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The image processing and the computer vision have gained a significant interest in last 2 decades. The image analysis can be used to detect items or people on images and videos. It is widely used in the medicine to detect cancer tissues and to improve brain, lungs and heart diseases diagnostic. The computer automation enabled analyzing terabytes of an image data, based on which we improve our life status and get insights for business decisions. In this post I present basic operations that can be applied to a simple image, all thanks to imager package by which I am truly impressed. I also present a quick entropy approach to the image binarization, which applied to images on a greyscale transforms them to the binarized black-and-white output.

Warning: you will probably not be able to bear my face anymore after this post.

# imager

Image processing library based on CImg – this is the title of imager package on CRAN. From the package’s overview, it’s website and a GREAT vignette: getting started with imager we can learn that it

contains a large array of functions for working with image data, with most of these functions coming from the CImg library by David Tschumperlé.

CImg is a simple, modern C++ library for image processing – imager is a glue between the R interface and this library that works under the hood.

I must admit I read a lot of R vignettes, but I haven’t earlier seen such an accurate and comprehensive one before! Maybe RSelenium vignettes (about which I wrote in my previous post – Controlling Expenses on Ali Express with RSelenium) are written with as high sacrifice as those from imager.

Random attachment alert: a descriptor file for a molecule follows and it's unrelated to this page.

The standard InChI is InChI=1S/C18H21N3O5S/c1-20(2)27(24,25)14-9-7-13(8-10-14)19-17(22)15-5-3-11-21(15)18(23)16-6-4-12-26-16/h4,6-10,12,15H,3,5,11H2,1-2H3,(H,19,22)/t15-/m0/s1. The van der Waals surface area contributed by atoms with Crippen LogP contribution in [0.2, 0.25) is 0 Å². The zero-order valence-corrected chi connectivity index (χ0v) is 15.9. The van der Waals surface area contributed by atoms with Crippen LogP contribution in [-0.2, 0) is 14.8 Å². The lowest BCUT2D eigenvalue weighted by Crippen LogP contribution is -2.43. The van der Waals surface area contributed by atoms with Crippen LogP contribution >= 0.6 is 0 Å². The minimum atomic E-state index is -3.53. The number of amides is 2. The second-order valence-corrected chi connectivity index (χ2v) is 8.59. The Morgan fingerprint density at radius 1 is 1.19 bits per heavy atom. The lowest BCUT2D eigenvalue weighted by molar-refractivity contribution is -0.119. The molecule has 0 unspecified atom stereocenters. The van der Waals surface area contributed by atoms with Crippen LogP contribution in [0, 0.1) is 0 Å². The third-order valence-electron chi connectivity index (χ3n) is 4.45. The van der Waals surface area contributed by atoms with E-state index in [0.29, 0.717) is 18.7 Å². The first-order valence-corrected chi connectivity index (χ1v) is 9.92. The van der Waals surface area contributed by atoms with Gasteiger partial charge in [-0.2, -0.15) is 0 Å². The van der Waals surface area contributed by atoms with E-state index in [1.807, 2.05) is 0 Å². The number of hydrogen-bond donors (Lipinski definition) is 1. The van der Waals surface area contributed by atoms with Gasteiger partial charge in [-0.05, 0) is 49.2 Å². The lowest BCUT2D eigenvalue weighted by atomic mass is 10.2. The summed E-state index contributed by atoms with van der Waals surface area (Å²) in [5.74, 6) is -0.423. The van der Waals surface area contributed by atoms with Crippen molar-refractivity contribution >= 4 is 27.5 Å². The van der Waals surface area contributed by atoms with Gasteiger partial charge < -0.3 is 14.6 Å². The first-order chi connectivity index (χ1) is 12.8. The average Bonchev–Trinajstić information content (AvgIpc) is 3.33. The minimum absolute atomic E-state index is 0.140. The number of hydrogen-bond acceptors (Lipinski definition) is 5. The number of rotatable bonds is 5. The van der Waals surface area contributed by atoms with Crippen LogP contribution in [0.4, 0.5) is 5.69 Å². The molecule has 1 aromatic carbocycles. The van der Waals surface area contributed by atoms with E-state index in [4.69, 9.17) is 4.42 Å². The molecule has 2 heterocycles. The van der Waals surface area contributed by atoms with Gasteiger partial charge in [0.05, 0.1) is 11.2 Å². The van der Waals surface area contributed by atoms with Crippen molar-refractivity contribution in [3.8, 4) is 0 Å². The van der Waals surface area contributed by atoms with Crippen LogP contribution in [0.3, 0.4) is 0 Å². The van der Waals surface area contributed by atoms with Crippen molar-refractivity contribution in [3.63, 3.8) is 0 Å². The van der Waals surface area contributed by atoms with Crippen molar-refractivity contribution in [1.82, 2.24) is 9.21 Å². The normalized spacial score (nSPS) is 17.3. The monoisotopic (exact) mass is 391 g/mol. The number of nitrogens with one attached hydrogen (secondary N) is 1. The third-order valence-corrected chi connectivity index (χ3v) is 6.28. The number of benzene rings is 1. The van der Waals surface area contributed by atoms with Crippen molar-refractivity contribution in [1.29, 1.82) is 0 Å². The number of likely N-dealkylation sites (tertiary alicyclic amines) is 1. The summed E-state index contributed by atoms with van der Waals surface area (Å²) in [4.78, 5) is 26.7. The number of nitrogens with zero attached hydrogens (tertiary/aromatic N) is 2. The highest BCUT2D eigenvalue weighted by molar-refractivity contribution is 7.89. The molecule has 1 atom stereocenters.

# Basic image operations

Package provides a basic functionality allowing to load an image to R and to plot it with

Photos are stored as cimg objects and are a special representation of a 4D array with dimensions called: x,y,z,c where x,y corresponds to spatial dimensions, z usually correspond to depth or time, and c is a colour. The third dimension is typically used for videos. If you are operating on a photo from a grayscale you will not need to pay the attention to the last 2 dimensions.

The advantage of storing images as arrays is that we can simply extract values corresponding to pixels to perform operations like arythemtic transformations or plotting the histogram of pixels’ intensity.

The rescale parameter stands for whether you would like to store image in 0-255 or [0,1] range, where for 0-255 picture are always rescaled to the maximum range. So to visualize the linear operations you need to set rescale=FALSE.

Note the y axis running downwards: the origin is at the top-left corner, which is the traditional coordinate system for images. imager uses this coordinate system consistently

## Image histogram and it’s equalisation

From wikipedia

An image histogram is a type of histogram that acts as a graphical representation of the tonal distribution in a digital image. It plots the number of pixels for each tonal value. By looking at the histogram for a specific image a viewer will be able to judge the entire tonal distribution at a glance.

It can be simply plotted for a grayscaled image with:

Another approach is to turn the image into a data.frame, and use ggplot2 to view all colour channels at once:

Histogram equalisation makes histograms flat: each pixel’s value is replaced by its rank, which is equivalent to running the data through their empirical cdf, which mainly solves the problem of over-representation for some pixel intensities.